A young man named Greg wrote us last year to say he had begun a non-profit organization in his small community.
I am responsible for raising money, and the way I’ve been creating great impact is with the Go-Giver mentality, helping others.
Working for a startup non-profit, I am not paid well, which is fine with me. I appreciate the story you’ve told as it spoke to my soul.
I wrote back:
Hi Greg. Thank you for your note, and congratulations on all the great work you are doing.
As a thought, when you say that working for a startup non-profit you are not paid well and that you are fine with that: that’s great for now, but I’d like to see you bring in more and more money as salary as the organization brings in more money.
Remember, Law #2 says that your income is determined by how many people you serve and how well you serve them. Being a Go-Giver does not mean being a martyr or taking a vow of poverty. (That is, of course, a choice you have the right to make, but it is not a part of the Go-Giver philosophy.)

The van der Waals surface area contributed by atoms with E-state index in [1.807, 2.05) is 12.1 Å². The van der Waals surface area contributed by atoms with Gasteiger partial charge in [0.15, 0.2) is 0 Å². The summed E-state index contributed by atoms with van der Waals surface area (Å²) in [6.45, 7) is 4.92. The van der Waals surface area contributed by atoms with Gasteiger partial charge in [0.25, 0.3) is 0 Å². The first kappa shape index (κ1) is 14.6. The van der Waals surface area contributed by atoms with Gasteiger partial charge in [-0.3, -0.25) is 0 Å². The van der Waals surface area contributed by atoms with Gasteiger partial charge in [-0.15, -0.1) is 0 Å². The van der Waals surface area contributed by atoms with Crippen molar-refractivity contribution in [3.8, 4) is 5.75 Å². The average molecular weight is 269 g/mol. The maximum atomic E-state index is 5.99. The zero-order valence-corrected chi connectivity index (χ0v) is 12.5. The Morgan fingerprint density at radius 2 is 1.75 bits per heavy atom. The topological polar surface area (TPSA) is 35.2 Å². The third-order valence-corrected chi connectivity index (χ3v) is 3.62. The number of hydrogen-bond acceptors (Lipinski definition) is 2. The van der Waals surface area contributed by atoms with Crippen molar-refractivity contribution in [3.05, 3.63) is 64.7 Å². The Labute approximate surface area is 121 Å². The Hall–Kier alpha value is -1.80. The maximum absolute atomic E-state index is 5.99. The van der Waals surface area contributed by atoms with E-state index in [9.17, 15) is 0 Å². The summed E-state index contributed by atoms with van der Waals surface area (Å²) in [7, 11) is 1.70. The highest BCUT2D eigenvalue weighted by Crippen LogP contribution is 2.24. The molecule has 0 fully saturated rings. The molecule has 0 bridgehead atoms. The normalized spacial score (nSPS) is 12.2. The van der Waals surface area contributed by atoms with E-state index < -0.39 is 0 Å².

You can do a great deal more good in the world and specifically for those you wish to help when you are living comfortably, rather than having to worry about where your next meal is coming from and how you’re going to make your next rent payment. Just a thought, as you seem like a truly great guy.
A month or so later, Greg replied:
Bob, your message hit a nerve. Thank you for the reminder. I agree, doing good does not mean earning less. I went to business school and felt guilty about the idea of making a lot of money doing something I loved.
I’ve been practicing, and I am starting to ask for more money when I speak—and am getting paid what I’m worth. Your words came at a time when I needed to hear them.
Yes, good work can be rewarded, and good things keep happening to me. Wow, I love The Go-Giver as it represents my life.
Cool. Very cool! Provide exceptional value, provide it to lots of people, and stay open to receiving. Great things will happen.
Good for you, Greg!